It is an incredibly diverse place. For example, more tree species can be found in one hectare of the Congo Basin rainforest than all the UK’s native tree species combined.16 About 10,000 species of plants and endangered animals which aren’t found elsewhere live here.17 

What plant is being used to slow down deforestation in Africa?

How is bamboo useful?

Bamboo is being used to slow down deforestation in Africa.18 It is regenerative, meaning that an entire bamboo plant can be grown from a single small cutting.19 The plant is also one of the fastest-growing on the planet.20 It transforms nutrients to fuel growth incredibly efficiently.21 Finally, it can be used to manufacture flooring, furniture and in construction.22  

What are the limitations of bamboo?

These properties help to make bamboo a sustainable plant that reduces dependence upon timber and other depleted species.23 For instance, in areas where there is a high demand for indigenous trees for building purposes, bamboo can serve as a far more sustainable alternative.24 Also, bamboo itself absorbs CO2, making it useful in the fight against global warming.25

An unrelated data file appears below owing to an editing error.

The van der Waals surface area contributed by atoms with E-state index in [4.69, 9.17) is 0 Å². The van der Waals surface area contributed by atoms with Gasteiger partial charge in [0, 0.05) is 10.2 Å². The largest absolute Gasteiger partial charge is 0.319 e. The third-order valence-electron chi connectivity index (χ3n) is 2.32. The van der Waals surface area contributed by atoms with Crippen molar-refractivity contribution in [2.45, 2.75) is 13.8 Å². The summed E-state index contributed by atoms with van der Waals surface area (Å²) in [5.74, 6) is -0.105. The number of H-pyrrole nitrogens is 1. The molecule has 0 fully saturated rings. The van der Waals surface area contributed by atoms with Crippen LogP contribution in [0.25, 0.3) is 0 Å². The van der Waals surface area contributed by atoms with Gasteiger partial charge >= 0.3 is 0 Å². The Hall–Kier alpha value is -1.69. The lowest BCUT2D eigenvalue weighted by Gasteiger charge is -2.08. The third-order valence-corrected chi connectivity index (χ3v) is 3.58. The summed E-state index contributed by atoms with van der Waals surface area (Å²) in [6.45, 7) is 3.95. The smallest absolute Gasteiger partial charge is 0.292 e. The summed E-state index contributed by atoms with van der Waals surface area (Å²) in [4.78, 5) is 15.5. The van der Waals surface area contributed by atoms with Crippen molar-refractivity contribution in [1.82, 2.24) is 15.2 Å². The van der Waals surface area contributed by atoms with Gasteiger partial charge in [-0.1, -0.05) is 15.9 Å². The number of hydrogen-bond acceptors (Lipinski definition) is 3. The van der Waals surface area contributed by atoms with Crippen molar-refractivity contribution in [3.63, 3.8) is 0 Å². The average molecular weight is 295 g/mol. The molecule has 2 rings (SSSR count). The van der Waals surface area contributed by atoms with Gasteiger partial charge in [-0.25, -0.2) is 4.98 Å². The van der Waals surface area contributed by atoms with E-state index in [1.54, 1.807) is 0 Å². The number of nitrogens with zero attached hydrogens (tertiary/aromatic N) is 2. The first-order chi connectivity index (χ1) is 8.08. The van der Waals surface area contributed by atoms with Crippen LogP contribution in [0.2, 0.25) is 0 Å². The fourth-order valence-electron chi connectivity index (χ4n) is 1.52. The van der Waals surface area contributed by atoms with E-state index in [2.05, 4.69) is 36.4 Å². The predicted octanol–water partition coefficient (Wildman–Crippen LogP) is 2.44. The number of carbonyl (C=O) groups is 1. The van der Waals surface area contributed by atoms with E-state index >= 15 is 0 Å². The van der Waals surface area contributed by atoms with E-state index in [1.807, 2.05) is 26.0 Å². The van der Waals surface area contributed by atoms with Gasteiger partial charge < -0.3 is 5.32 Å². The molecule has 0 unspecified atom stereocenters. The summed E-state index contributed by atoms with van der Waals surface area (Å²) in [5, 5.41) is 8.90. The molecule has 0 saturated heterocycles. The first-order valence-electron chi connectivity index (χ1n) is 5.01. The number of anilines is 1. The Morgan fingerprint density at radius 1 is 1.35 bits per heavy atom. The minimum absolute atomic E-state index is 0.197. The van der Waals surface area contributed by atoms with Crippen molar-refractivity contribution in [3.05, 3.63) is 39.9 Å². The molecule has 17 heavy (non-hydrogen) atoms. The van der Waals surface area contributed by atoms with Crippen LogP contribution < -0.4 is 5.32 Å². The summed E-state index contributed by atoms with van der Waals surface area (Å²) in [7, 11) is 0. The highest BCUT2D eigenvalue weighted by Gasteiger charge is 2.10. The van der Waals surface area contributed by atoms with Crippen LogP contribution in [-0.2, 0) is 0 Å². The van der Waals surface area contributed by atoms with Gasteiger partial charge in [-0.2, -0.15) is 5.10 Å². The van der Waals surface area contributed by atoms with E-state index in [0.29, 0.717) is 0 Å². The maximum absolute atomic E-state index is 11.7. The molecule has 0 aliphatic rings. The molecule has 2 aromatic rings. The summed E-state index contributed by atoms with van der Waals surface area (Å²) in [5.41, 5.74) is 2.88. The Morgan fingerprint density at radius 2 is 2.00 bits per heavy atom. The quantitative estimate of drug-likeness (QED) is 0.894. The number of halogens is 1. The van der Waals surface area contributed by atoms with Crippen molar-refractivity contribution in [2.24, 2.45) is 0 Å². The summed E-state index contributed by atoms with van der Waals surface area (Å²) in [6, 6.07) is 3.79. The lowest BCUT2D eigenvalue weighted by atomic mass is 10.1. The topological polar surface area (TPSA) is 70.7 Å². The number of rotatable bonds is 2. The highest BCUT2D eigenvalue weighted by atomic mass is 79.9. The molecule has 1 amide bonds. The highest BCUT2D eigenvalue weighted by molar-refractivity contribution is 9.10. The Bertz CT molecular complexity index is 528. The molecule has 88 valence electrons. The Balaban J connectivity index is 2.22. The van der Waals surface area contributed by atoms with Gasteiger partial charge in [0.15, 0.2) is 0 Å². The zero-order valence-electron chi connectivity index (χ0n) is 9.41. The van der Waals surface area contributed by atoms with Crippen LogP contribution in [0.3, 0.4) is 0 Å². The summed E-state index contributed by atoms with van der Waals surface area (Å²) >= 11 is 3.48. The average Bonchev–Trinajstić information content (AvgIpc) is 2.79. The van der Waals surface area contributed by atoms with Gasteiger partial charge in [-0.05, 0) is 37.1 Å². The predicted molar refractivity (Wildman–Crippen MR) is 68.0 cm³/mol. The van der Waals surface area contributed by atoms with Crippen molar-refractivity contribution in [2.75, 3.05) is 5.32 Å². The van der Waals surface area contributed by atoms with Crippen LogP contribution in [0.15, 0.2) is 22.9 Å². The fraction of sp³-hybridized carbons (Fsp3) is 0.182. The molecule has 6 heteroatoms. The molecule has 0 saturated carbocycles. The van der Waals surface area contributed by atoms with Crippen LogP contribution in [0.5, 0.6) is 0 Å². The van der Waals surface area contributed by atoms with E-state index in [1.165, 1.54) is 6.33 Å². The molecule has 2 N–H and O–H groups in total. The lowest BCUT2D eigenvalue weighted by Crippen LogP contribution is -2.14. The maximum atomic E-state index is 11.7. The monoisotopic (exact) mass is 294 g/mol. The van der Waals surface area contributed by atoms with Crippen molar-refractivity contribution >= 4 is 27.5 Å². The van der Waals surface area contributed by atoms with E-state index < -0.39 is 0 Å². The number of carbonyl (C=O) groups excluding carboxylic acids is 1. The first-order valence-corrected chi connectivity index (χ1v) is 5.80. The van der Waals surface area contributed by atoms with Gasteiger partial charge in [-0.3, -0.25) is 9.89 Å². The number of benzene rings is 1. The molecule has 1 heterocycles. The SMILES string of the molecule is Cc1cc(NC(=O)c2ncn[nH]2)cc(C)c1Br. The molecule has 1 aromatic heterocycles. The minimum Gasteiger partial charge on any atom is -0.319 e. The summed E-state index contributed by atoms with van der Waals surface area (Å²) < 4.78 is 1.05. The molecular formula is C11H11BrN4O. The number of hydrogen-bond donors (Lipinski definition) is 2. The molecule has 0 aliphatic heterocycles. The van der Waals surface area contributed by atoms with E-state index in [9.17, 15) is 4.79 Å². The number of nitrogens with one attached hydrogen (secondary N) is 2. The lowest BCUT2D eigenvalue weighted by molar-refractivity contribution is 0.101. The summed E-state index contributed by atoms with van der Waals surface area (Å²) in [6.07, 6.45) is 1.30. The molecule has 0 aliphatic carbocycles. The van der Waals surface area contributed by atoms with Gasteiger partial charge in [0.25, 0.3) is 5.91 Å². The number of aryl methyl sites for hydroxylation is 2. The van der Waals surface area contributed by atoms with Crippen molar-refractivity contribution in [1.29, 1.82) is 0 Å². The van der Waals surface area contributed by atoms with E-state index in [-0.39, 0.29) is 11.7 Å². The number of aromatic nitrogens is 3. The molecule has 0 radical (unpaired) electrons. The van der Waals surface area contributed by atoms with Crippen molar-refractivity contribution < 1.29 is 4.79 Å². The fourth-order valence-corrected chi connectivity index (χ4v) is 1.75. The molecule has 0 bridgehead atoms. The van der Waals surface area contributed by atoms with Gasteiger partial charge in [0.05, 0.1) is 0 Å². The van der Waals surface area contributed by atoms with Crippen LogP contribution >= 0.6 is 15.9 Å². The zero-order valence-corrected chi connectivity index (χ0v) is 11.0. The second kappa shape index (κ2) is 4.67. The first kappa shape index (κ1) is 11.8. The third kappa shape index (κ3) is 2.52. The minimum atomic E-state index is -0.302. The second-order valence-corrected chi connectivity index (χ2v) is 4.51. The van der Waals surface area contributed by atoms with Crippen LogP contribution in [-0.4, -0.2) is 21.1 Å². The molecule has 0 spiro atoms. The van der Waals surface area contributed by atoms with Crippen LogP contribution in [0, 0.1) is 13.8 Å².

Nevertheless, bamboo has its limitations in preventing climate change. There are fears of widespread starvation if too many poor Africans begin growing bamboo instead of food crops.26 Ultimately, the existing rainforest must be protected and enhanced to help preserve ecosystems and reduce the amount of carbon in the atmosphere. This should be coupled with a global reduction in greenhouse gas emissions to prevent a catastrophic rise in temperatures.

Africa has the second fastest rate of deforestation in the world
4.1 million hectares of natural forest in Africa is lost every year
over 90% of Africas deforesation is caused by agricultural development
Deforestation mainly occurs in the congo Basin and the Guinean forests of West Africa